A recent rant submitted by Gary Marbut of Montana Shooting Sports Association is so void of fact that it requires rebuttal (see Letters, “Let FWP starve!” Jan. 26).
His claim of FWP’s “shocking tolerance and support for large predators” stems from a federal reintroduction of gray wolves and federal courts treating wildlife management as abstract legal theory rather than science. Fact is, there's nothing FWP could do to change that.
Does he suggest FWP should have disregarded federal laws and court? Common sense tells us FWP was handcuffed by the federal wolf reintroduction. FWP could have ignored common sense—much like Marbut and MSSA did during the 62nd Legislature, when they promoted over 30 unfavorable bills, including one to gut the state wolf management plan, which would have resulted in continued federal wolf protection.
His attack on the integrity of FWP personnel should not have been allowed by an editorial board. It is without any supporting evidence. Strong personal attacks need to be supported by fact, not a personal tirade, as when he says FWP has been “fudging game counts and census numbers, and...blaming any game population declines that could not be covered up on climate change, sunspots, lazy hunters or aliens—anything but the truth.”
These claims, if not so incendiary, would not be worthy of a reply. This logic, or illogic, ignores loss of habitat, a politically-influenced elk management plan and legislative meddling as primary causes for current elk numbers. Unfounded claims such as Marbut's have no place in the discussion.
Fact is, Marbut’s friends in the legislature continue meddling in the affairs of FWP, to the detriment of resident hunters, making science-based game management political fodder. Sen. Debbie Barrett and her colleagues have passed bills requiring FWP to keep elk and deer populations under already low objectives. Those bills and the low objectives in the Montana elk management plan have done much to reduce elk populations in the Madison, Bitterroot and Gallatin. That’s a fact.
Now for the most humorous of his quotes: “Nobody at FWP noticed or cared several years ago when the editor of the NRA’s nationwide American Hunter magazine published a feature article about his fruitless elk hunting trip to southwest Montana, a trip where the only tracks he saw were wolf tracks.”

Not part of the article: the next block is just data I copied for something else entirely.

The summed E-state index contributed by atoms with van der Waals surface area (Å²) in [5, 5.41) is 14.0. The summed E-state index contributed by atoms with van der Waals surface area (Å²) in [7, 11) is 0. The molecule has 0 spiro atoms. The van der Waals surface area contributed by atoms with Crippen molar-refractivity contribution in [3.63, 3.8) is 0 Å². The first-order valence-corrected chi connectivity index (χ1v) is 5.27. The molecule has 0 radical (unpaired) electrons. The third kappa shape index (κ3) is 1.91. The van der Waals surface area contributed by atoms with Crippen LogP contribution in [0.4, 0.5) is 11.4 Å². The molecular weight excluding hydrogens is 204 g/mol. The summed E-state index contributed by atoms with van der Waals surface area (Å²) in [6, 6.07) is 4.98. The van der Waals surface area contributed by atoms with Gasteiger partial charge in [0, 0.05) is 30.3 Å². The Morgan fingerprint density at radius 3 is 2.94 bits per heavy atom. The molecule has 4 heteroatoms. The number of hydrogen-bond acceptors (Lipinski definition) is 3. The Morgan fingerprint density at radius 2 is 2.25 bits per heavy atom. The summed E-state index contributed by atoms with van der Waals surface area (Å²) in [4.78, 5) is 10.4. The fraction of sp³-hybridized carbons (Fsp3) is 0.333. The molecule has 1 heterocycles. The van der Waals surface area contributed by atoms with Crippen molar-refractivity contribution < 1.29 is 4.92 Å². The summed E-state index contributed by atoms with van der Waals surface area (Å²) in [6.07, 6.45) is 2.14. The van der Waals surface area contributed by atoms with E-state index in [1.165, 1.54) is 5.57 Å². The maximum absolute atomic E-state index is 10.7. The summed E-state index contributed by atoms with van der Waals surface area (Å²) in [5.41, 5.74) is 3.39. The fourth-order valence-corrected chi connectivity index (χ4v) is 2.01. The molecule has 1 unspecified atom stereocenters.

Since when is FWP responsible for a magazine editor’s hunting skill, or in this case, lack thereof? Given the abundance of elk “several years ago,” it is hard to believe an experienced hunter could not even find a track. Unfortunately, this kind of storytelling serves as truth among some who serve in Helena.
Montana finally has control of our wolves. We now have a wolf season to go with our mountain lion and black bear seasons, year-round coyote hunting and a myriad of other ways for hunters to deal with the predators Marbut implies are causing the “crashing herds.”
In the last two months, friends and I have hunted wolves whenever possible. Predators have fallen to our bullets, including one wolf. Hunters managing predators, as planned. With wolf delisting, we have every tool reasonably expected to manage predators. How many vocal critics are actually out there using these management tools versus sitting behind their computers whining that FWP is not killing these predators for them?
Speaking of predators, the kind that prey on resident sportsmen seem abundant during legislative sessions. Bills promoted by MSSA and Marbut have often been attacks on FWP, resident hunters and anglers and common sense. Bills like H.B. 321, which would have cost Montana sportsmen over $24 million in federal matching dollars. Or H.B. 369, which would have crippled our game wardens and let poachers have free reign.
Marbut’s tirade seems most driven by fear of a slight fee increase. Whether or not FWP will go to the next legislature for such, who knows? What we do know is that history shows MSSA will likely be on the wrong side of the issue when measured against facts, common sense and what is best for resident hunters.
Montana Sportsmen Alliance